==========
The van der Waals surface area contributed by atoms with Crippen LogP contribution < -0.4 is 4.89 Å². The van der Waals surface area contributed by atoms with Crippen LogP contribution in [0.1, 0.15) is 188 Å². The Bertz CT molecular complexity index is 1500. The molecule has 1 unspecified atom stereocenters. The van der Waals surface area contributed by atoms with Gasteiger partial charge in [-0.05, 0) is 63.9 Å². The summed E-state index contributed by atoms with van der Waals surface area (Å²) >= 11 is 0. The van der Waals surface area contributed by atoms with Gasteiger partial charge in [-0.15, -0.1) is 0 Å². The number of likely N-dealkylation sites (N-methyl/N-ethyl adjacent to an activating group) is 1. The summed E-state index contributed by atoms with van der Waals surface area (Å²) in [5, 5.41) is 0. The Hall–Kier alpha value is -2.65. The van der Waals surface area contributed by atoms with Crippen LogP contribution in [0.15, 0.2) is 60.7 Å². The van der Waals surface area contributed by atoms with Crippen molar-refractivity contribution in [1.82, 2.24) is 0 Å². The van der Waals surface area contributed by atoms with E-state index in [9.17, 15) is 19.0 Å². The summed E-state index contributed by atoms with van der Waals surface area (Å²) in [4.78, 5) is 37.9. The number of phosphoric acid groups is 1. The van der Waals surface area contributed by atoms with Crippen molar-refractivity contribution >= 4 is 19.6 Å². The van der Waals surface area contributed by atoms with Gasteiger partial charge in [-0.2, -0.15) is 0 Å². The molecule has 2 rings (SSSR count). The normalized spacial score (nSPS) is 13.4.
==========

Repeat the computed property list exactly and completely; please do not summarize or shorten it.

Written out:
The van der Waals surface area contributed by atoms with Crippen LogP contribution < -0.4 is 4.89 Å². The van der Waals surface area contributed by atoms with Crippen LogP contribution in [0.1, 0.15) is 188 Å². The Bertz CT molecular complexity index is 1500. The molecule has 1 unspecified atom stereocenters. The van der Waals surface area contributed by atoms with Gasteiger partial charge in [-0.05, 0) is 63.9 Å². The summed E-state index contributed by atoms with van der Waals surface area (Å²) >= 11 is 0. The van der Waals surface area contributed by atoms with Gasteiger partial charge in [-0.15, -0.1) is 0 Å². The number of likely N-dealkylation sites (N-methyl/N-ethyl adjacent to an activating group) is 1. The summed E-state index contributed by atoms with van der Waals surface area (Å²) in [5, 5.41) is 0. The Hall–Kier alpha value is -2.65. The van der Waals surface area contributed by atoms with Crippen LogP contribution in [0.15, 0.2) is 60.7 Å². The van der Waals surface area contributed by atoms with Crippen molar-refractivity contribution in [1.82, 2.24) is 0 Å². The van der Waals surface area contributed by atoms with E-state index in [9.17, 15) is 19.0 Å². The summed E-state index contributed by atoms with van der Waals surface area (Å²) in [4.78, 5) is 37.9. The number of phosphoric acid groups is 1. The van der Waals surface area contributed by atoms with Crippen molar-refractivity contribution >= 4 is 19.6 Å². The van der Waals surface area contributed by atoms with Gasteiger partial charge in [-0.2, -0.15) is 0 Å². The molecule has 2 rings (SSSR count). The normalized spacial score (nSPS) is 13.4.